A day after hackers said that they would release HBO information and did not, correspondence from a VP-level individual and more has been dumped out on the internet.
The data breach includes a number of emails from mid-April to mid-May of this year, and materials that include information about forthcoming Game of Thrones episodes and actors on the blockbuster series. Those claiming to be the hackers are demanding a multimillion dollar fee or say they will release more confidential and corporate material in the next several days.
The Richard Plepler-run premium cabler was quick to respond to this latest leak from the hackers.
“HBO believed that further leaks might emerge from this cyber incident when we confirmed it last week,” an HBO spokesperson said in a statement. “As we said, the forensic review is ongoing. While it has been reported that a number of emails have been made public, the review to date has not given us a reason to believe that our e-mail system as a whole has been compromised.”
“We continue to work around the clock with outside cybersecurity firms and law enforcement to resolve the incident,” the statement continued. “Meanwhile, our dedicated employees continue to focus on delivering the high quality of entertainment and service for which we are known.”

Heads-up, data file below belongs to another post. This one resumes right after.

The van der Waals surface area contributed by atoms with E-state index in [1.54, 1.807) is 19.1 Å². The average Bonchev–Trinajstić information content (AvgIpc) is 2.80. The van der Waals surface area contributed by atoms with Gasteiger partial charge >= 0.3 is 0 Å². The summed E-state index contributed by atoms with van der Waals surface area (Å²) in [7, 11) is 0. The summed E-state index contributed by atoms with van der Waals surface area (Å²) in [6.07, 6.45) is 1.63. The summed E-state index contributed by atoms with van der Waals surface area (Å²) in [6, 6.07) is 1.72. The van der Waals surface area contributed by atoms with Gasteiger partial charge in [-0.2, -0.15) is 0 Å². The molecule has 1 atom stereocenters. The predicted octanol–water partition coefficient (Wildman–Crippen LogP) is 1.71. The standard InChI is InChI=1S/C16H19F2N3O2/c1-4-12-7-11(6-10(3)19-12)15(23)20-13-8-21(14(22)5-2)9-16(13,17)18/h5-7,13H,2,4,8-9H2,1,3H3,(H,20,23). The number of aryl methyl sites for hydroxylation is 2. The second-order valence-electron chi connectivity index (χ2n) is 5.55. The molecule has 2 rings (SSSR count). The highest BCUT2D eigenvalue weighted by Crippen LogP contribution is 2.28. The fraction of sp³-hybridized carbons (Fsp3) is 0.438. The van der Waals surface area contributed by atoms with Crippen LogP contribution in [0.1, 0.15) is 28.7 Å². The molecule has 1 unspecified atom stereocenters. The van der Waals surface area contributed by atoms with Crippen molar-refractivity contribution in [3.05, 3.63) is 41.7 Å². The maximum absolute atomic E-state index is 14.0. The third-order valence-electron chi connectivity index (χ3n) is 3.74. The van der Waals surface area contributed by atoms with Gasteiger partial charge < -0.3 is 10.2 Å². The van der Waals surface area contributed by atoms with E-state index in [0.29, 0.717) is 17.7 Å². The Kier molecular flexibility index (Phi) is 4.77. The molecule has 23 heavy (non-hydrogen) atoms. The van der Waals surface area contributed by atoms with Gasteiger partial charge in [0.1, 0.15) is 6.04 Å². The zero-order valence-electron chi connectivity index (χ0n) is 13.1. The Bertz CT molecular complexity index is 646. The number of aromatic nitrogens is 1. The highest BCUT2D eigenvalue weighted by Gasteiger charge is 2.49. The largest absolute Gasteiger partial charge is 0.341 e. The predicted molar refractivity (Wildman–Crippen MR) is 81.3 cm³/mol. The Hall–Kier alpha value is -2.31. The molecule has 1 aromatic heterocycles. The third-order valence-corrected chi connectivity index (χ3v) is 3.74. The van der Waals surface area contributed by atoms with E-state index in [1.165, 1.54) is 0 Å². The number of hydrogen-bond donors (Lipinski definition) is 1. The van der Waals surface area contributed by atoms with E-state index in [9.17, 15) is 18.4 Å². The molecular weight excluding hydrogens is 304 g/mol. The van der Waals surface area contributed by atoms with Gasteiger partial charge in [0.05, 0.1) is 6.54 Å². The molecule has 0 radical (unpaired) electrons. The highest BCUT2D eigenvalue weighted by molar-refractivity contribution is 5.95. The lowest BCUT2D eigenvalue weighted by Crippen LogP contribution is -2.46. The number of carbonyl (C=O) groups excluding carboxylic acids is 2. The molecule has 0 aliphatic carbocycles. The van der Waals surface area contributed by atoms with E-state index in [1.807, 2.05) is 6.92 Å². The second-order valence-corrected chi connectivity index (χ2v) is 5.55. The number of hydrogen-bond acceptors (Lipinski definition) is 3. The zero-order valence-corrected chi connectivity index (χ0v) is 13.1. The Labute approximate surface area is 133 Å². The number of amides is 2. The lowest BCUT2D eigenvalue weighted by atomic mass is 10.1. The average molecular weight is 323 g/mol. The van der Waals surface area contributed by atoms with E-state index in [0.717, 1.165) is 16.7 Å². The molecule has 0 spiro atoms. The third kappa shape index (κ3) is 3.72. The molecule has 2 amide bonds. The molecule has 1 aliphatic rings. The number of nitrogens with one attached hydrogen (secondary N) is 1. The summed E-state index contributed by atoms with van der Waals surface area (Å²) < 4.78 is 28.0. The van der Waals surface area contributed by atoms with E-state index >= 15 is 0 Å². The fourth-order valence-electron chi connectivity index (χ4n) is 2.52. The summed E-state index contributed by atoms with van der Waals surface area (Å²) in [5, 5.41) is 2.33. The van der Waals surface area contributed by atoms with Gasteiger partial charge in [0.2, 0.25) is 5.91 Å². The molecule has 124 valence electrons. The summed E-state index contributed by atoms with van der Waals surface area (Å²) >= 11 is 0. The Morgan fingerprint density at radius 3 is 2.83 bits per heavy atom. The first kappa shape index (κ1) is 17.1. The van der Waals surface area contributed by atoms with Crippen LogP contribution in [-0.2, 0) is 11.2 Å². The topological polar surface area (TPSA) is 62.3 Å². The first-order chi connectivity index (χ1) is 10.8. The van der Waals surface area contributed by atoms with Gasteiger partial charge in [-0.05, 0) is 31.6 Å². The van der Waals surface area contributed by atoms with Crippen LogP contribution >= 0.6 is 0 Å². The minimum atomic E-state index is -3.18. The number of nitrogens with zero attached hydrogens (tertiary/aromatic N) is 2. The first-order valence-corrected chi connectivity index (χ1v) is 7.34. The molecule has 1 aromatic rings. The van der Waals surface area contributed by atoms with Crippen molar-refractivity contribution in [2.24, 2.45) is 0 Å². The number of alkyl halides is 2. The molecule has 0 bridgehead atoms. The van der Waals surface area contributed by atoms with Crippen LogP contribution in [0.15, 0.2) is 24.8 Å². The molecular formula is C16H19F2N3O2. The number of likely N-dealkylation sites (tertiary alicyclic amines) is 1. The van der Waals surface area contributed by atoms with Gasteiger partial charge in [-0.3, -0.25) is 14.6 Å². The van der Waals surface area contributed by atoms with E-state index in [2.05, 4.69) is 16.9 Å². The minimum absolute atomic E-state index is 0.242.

Deadline does not believe it is appropriate to release the name of the HBO executive nor more details of other aspects of the data breach and other circumstances surrounding it.
HBO confirmed on July 31 it had experienced a cyber attack “which resulted in the compromise of proprietary information.” The premium cabler said it “immediately began investigating the incident” and was working with law enforcement and outside cybersecurity firms. HBO did not comment on what content might have been stolen, did not name specific titles or the amount of data accessed in the hack.
In an memo on the 31st, Plepler assured employees that “senior leadership and our extraordinary technology team, along with outside experts, are working round the clock to protect our collective interests.”
This is not the first time HBO has been the victim of a hack. The first four episodes of Game of Thrones‘ fifth season leaked shortly before the linear broadcast premiere in 2015. Netflix and ABC also were attacked. A hacker dubbed The Dark Overlord posted the first episode of Season 5 of Netflix’s Orange is the New Black in April when Netflix refused to pay a ransom. ABC was also targeted by hackers when eight episodes of the unscripted Steve Harvey game show Funderdome were released online early.
Hackers claimed to have stolen a digital copy of ABC parent Disney’s Pirates of the Caribbean: Dead Men Tell No Tales and threatened to release bits of it online — in increments — if their demands for an enormous amount of Bitcoin money weren’t met. Disney made clear it would not pay. The FBI investigated and Disney Chairman and CEO Bob Iger said later he believed the threat was a hoax.